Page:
Most of us don't like rules, but we understand they're essential so that we're all on the same page and have a reference point to avoid confusion and chaos. You will probably abide my (most) laws, and as a serious language learner, you will also probably make a serious effort to follow the rules of the language, too. It should be no surprise that there are rules to Arabic numbers, but they are not as straightforward as we think they should be so the next few blog posts will try to clear that up. You will need to learn and/or review the Arabic case ending system, and know the endings for the nominative, genitive, and accusative cases. The case endings will be addressed in a separate post later, but until then, check out a great lesson about it here.
As you probably know, nothing says wild Saturday night party like Arabic number memorization and picking appropriate case endings for your numbers. You will see that all the numbers have a feminine ending with the exceptions for zero, one, and two. Only number two will have changes that we usually assign to the dual, and the actual number two is no exception to that rule, for obvious reasons. Yes, Arabic can't just have a plural like the rest of the world known to me, it needs to have a way to talk about just two people or things.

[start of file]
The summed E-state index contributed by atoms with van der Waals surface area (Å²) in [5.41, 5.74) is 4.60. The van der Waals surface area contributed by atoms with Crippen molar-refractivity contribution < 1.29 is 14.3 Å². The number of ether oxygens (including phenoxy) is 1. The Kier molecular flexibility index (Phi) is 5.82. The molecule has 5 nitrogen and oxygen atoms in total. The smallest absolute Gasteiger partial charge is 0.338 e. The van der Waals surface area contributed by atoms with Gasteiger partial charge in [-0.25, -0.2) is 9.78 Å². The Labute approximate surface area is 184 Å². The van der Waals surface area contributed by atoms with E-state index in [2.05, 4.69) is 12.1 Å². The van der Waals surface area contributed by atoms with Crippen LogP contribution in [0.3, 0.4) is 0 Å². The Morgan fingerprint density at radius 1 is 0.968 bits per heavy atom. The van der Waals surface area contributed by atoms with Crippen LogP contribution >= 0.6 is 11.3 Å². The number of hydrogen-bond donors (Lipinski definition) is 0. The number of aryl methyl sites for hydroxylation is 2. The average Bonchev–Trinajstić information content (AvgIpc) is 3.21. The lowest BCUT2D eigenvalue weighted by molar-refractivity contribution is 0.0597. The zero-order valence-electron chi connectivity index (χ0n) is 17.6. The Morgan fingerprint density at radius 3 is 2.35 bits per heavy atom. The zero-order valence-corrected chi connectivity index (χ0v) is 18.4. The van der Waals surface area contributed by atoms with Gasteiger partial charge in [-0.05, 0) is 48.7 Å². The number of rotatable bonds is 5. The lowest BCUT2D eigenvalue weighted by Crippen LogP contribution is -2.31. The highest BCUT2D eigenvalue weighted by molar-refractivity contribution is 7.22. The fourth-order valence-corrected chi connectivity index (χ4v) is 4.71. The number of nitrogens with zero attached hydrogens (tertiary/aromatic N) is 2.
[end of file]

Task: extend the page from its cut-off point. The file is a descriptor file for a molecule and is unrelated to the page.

Numbers 1 and 2
These numbers are fairly straightforward. The noun will match the number in gender and in quantity. Note the indefinite markers, and note how the endings are matching.
So we would say:
عَامِلَةٌ وَاحِدةٌ one female worker
عَامِلٌ وَاحدٌ one male worker
عامِلَتَانِ اِثنَتَانِ two female workers
عَامِلاَنَ اثنانِ two male workers
Numbers 3 - 10
So now comes the fun part. For numbers 3 to 10, the noun next to the number is in the genitive case. If the noun is feminine, the number next to it will be masculine. If the noun is masculine, the number will be feminine, and the noun will be in plural. Who needs congruence when we can complicate it, right? As you are learning this, consider that Arabic children have no choice but to learn this. So as you are suffering a little, just think about the children and continue to study.
So we would say:
خمسُ حجراتٍ five rooms
خمسةُ كتبٍ five books
أربعةُ عُمَّالٍ four male workers
أربعُ عَامِلاتٍ four female workers
ثَمانِى مدرساتٍ eight female teachers
ثمانيةُ مدرسينَ eight male teachers*
Special note should be paid to number eight because in the masculine format, it will be ثمان in the nominative and the genitive case, and الثمانِىَ/ثمانِياً in the accusative case. Please note that ال indicates that something is definite, and the tanween that it is indefinite. Also note that there is a "protective alif" in the accusative at the end of the indefinite, because you can't leave it hanging like that. To make this construction definite, you would add ال to the noun and be mindful never to put a tanween if you have an ال.
Obviously, this was quite the party. Next time, we will continue with numbers 11 - 19 for more special rules. You will also notice that I'm sometimes lazy and I leave out the full harakat. I will be sure to give you the important ones at the end or if there are any changes that you need to be aware of. I am human and I make mistakes and you catch any, I am happy to correct them. Much love and happy learning!